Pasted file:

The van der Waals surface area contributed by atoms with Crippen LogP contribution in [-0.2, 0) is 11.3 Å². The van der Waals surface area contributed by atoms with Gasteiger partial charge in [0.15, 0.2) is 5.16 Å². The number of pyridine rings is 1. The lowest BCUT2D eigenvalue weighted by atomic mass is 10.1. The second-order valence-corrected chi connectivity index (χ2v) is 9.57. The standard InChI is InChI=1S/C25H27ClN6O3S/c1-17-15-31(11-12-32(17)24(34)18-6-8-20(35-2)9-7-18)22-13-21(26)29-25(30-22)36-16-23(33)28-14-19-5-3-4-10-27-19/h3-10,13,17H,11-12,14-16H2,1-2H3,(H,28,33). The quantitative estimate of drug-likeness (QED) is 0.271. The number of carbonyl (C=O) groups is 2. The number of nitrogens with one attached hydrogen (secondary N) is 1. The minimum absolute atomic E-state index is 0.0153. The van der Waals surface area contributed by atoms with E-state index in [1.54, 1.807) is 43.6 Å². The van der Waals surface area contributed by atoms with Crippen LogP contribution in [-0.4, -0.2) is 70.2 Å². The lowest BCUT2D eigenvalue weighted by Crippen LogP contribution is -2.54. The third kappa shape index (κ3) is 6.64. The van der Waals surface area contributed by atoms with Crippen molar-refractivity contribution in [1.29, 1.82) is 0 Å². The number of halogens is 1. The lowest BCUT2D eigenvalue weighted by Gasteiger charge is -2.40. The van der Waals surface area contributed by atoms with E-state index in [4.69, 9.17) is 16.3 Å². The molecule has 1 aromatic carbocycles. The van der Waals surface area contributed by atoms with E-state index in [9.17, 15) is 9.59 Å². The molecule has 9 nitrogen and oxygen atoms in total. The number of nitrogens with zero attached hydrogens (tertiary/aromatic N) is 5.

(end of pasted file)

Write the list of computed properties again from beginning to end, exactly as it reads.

The van der Waals surface area contributed by atoms with Crippen LogP contribution in [-0.2, 0) is 11.3 Å². The van der Waals surface area contributed by atoms with Gasteiger partial charge in [0.15, 0.2) is 5.16 Å². The number of pyridine rings is 1. The lowest BCUT2D eigenvalue weighted by atomic mass is 10.1. The second-order valence-corrected chi connectivity index (χ2v) is 9.57. The standard InChI is InChI=1S/C25H27ClN6O3S/c1-17-15-31(11-12-32(17)24(34)18-6-8-20(35-2)9-7-18)22-13-21(26)29-25(30-22)36-16-23(33)28-14-19-5-3-4-10-27-19/h3-10,13,17H,11-12,14-16H2,1-2H3,(H,28,33). The quantitative estimate of drug-likeness (QED) is 0.271. The number of carbonyl (C=O) groups is 2. The number of nitrogens with one attached hydrogen (secondary N) is 1. The minimum absolute atomic E-state index is 0.0153. The van der Waals surface area contributed by atoms with E-state index in [1.54, 1.807) is 43.6 Å². The van der Waals surface area contributed by atoms with Crippen LogP contribution in [-0.4, -0.2) is 70.2 Å². The lowest BCUT2D eigenvalue weighted by Crippen LogP contribution is -2.54. The third kappa shape index (κ3) is 6.64. The van der Waals surface area contributed by atoms with Crippen molar-refractivity contribution in [1.29, 1.82) is 0 Å². The number of halogens is 1. The lowest BCUT2D eigenvalue weighted by Gasteiger charge is -2.40. The van der Waals surface area contributed by atoms with E-state index in [4.69, 9.17) is 16.3 Å². The molecule has 1 aromatic carbocycles. The van der Waals surface area contributed by atoms with E-state index in [9.17, 15) is 9.59 Å². The molecule has 9 nitrogen and oxygen atoms in total. The number of nitrogens with zero attached hydrogens (tertiary/aromatic N) is 5.